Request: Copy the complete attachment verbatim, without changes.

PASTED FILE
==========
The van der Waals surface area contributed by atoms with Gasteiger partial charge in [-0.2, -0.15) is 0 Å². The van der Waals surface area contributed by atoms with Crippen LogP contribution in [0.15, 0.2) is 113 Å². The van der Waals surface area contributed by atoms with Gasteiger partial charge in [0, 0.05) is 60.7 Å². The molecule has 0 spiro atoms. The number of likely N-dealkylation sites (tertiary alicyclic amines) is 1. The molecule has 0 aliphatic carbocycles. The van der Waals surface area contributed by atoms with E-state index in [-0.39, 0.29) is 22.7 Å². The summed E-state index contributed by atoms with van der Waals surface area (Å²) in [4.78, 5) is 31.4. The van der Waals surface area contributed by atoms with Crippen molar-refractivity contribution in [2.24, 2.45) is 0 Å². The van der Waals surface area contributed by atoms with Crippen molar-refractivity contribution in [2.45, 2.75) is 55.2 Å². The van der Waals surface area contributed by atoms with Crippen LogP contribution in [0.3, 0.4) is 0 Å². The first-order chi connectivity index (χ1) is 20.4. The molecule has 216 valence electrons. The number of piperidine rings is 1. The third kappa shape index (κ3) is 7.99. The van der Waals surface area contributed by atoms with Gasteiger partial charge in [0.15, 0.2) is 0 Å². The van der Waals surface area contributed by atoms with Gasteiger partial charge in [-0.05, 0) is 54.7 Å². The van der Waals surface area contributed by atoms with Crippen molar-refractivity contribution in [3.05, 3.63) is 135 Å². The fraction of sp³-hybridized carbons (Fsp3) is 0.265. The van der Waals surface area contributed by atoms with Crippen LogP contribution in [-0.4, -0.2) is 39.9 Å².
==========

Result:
The van der Waals surface area contributed by atoms with Gasteiger partial charge in [-0.2, -0.15) is 0 Å². The van der Waals surface area contributed by atoms with Crippen LogP contribution in [0.15, 0.2) is 113 Å². The van der Waals surface area contributed by atoms with Gasteiger partial charge in [0, 0.05) is 60.7 Å². The molecule has 0 spiro atoms. The number of likely N-dealkylation sites (tertiary alicyclic amines) is 1. The molecule has 0 aliphatic carbocycles. The van der Waals surface area contributed by atoms with E-state index in [-0.39, 0.29) is 22.7 Å². The summed E-state index contributed by atoms with van der Waals surface area (Å²) in [4.78, 5) is 31.4. The van der Waals surface area contributed by atoms with Crippen molar-refractivity contribution in [2.24, 2.45) is 0 Å². The van der Waals surface area contributed by atoms with Crippen molar-refractivity contribution in [2.45, 2.75) is 55.2 Å². The van der Waals surface area contributed by atoms with Crippen LogP contribution in [0.3, 0.4) is 0 Å². The first-order chi connectivity index (χ1) is 20.4. The molecule has 216 valence electrons. The number of piperidine rings is 1. The third kappa shape index (κ3) is 7.99. The van der Waals surface area contributed by atoms with Gasteiger partial charge in [0.15, 0.2) is 0 Å². The van der Waals surface area contributed by atoms with Gasteiger partial charge in [-0.05, 0) is 54.7 Å². The van der Waals surface area contributed by atoms with Crippen molar-refractivity contribution in [3.05, 3.63) is 135 Å². The fraction of sp³-hybridized carbons (Fsp3) is 0.265. The van der Waals surface area contributed by atoms with Crippen LogP contribution in [-0.4, -0.2) is 39.9 Å².